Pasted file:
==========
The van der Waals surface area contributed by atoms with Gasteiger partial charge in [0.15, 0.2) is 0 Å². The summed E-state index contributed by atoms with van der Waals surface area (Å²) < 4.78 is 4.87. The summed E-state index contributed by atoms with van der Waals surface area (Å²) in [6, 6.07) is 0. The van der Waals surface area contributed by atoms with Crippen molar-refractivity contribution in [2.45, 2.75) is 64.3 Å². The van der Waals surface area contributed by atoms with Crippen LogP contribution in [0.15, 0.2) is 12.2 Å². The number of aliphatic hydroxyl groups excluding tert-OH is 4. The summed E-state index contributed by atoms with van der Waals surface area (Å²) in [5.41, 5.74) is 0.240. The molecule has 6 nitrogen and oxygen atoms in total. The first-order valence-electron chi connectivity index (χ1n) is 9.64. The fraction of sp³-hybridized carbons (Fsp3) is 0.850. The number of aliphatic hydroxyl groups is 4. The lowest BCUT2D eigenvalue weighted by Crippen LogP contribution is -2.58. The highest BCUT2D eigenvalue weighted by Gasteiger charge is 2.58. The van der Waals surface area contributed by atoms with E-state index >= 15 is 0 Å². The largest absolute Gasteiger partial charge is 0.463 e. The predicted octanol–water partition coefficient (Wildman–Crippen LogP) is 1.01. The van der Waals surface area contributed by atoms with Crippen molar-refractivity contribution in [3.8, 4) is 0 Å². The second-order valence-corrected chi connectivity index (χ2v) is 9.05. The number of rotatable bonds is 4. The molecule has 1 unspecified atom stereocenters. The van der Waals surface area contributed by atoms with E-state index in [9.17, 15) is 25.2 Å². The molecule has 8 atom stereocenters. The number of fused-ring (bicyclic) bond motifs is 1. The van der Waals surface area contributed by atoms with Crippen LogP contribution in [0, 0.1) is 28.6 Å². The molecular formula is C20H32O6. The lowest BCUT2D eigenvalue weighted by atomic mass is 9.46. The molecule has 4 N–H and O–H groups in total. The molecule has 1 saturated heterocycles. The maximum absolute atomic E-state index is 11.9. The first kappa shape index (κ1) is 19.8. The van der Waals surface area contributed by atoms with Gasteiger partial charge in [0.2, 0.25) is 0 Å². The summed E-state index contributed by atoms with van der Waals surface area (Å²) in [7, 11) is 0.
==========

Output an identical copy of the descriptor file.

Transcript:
The van der Waals surface area contributed by atoms with Gasteiger partial charge in [0.15, 0.2) is 0 Å². The summed E-state index contributed by atoms with van der Waals surface area (Å²) < 4.78 is 4.87. The summed E-state index contributed by atoms with van der Waals surface area (Å²) in [6, 6.07) is 0. The van der Waals surface area contributed by atoms with Crippen molar-refractivity contribution in [2.45, 2.75) is 64.3 Å². The van der Waals surface area contributed by atoms with Crippen LogP contribution in [0.15, 0.2) is 12.2 Å². The number of aliphatic hydroxyl groups excluding tert-OH is 4. The summed E-state index contributed by atoms with van der Waals surface area (Å²) in [5.41, 5.74) is 0.240. The molecule has 6 nitrogen and oxygen atoms in total. The first-order valence-electron chi connectivity index (χ1n) is 9.64. The fraction of sp³-hybridized carbons (Fsp3) is 0.850. The number of aliphatic hydroxyl groups is 4. The lowest BCUT2D eigenvalue weighted by Crippen LogP contribution is -2.58. The highest BCUT2D eigenvalue weighted by Gasteiger charge is 2.58. The van der Waals surface area contributed by atoms with E-state index >= 15 is 0 Å². The largest absolute Gasteiger partial charge is 0.463 e. The predicted octanol–water partition coefficient (Wildman–Crippen LogP) is 1.01. The van der Waals surface area contributed by atoms with Crippen molar-refractivity contribution in [3.8, 4) is 0 Å². The second-order valence-corrected chi connectivity index (χ2v) is 9.05. The number of rotatable bonds is 4. The molecule has 1 unspecified atom stereocenters. The van der Waals surface area contributed by atoms with E-state index in [9.17, 15) is 25.2 Å². The molecule has 8 atom stereocenters. The number of fused-ring (bicyclic) bond motifs is 1. The van der Waals surface area contributed by atoms with Crippen LogP contribution in [0, 0.1) is 28.6 Å². The molecular formula is C20H32O6. The lowest BCUT2D eigenvalue weighted by atomic mass is 9.46. The molecule has 4 N–H and O–H groups in total. The molecule has 1 saturated heterocycles. The maximum absolute atomic E-state index is 11.9. The first kappa shape index (κ1) is 19.8. The van der Waals surface area contributed by atoms with Gasteiger partial charge in [0.2, 0.25) is 0 Å². The summed E-state index contributed by atoms with van der Waals surface area (Å²) in [7, 11) is 0.